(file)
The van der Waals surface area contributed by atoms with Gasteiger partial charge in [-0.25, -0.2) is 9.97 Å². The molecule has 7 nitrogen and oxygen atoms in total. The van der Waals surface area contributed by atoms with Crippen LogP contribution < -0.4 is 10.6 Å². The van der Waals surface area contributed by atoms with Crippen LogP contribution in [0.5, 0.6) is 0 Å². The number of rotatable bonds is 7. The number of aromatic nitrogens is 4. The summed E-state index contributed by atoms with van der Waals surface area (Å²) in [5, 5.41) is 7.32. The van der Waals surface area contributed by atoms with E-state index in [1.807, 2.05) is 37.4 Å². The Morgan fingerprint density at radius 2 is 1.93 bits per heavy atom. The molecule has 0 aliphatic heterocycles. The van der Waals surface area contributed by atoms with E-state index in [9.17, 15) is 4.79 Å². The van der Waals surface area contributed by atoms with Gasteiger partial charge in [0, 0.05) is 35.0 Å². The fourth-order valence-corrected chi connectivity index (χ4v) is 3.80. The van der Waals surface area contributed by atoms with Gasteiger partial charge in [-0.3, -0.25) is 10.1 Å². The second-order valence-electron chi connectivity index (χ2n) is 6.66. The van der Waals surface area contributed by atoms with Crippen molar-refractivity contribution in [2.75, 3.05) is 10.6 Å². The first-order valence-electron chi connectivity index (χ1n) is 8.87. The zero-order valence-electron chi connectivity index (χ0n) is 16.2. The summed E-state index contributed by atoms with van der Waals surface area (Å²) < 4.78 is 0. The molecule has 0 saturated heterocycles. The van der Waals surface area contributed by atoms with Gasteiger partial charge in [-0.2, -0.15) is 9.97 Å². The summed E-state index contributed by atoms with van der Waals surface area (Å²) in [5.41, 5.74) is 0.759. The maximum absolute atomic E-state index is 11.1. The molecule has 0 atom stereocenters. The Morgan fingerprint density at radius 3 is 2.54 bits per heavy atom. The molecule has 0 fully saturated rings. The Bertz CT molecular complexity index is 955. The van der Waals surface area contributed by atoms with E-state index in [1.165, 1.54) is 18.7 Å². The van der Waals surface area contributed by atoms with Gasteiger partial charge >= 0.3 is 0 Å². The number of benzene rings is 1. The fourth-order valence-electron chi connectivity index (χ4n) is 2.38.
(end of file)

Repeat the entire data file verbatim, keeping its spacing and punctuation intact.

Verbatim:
The van der Waals surface area contributed by atoms with Gasteiger partial charge in [-0.25, -0.2) is 9.97 Å². The molecule has 7 nitrogen and oxygen atoms in total. The van der Waals surface area contributed by atoms with Crippen LogP contribution < -0.4 is 10.6 Å². The van der Waals surface area contributed by atoms with Crippen LogP contribution in [0.5, 0.6) is 0 Å². The number of rotatable bonds is 7. The number of aromatic nitrogens is 4. The summed E-state index contributed by atoms with van der Waals surface area (Å²) in [5, 5.41) is 7.32. The van der Waals surface area contributed by atoms with E-state index in [1.807, 2.05) is 37.4 Å². The Morgan fingerprint density at radius 2 is 1.93 bits per heavy atom. The molecule has 0 aliphatic heterocycles. The van der Waals surface area contributed by atoms with E-state index in [9.17, 15) is 4.79 Å². The van der Waals surface area contributed by atoms with Gasteiger partial charge in [0, 0.05) is 35.0 Å². The fourth-order valence-corrected chi connectivity index (χ4v) is 3.80. The van der Waals surface area contributed by atoms with Gasteiger partial charge in [-0.3, -0.25) is 10.1 Å². The second-order valence-electron chi connectivity index (χ2n) is 6.66. The van der Waals surface area contributed by atoms with Crippen molar-refractivity contribution in [2.75, 3.05) is 10.6 Å². The first-order valence-electron chi connectivity index (χ1n) is 8.87. The zero-order valence-electron chi connectivity index (χ0n) is 16.2. The summed E-state index contributed by atoms with van der Waals surface area (Å²) < 4.78 is 0. The molecule has 0 saturated heterocycles. The van der Waals surface area contributed by atoms with Gasteiger partial charge in [-0.2, -0.15) is 9.97 Å². The summed E-state index contributed by atoms with van der Waals surface area (Å²) in [5.41, 5.74) is 0.759. The maximum absolute atomic E-state index is 11.1. The molecule has 0 atom stereocenters. The Morgan fingerprint density at radius 3 is 2.54 bits per heavy atom. The molecule has 0 fully saturated rings. The Bertz CT molecular complexity index is 955. The van der Waals surface area contributed by atoms with E-state index in [1.165, 1.54) is 18.7 Å². The van der Waals surface area contributed by atoms with Gasteiger partial charge >= 0.3 is 0 Å². The number of benzene rings is 1. The fourth-order valence-electron chi connectivity index (χ4n) is 2.38.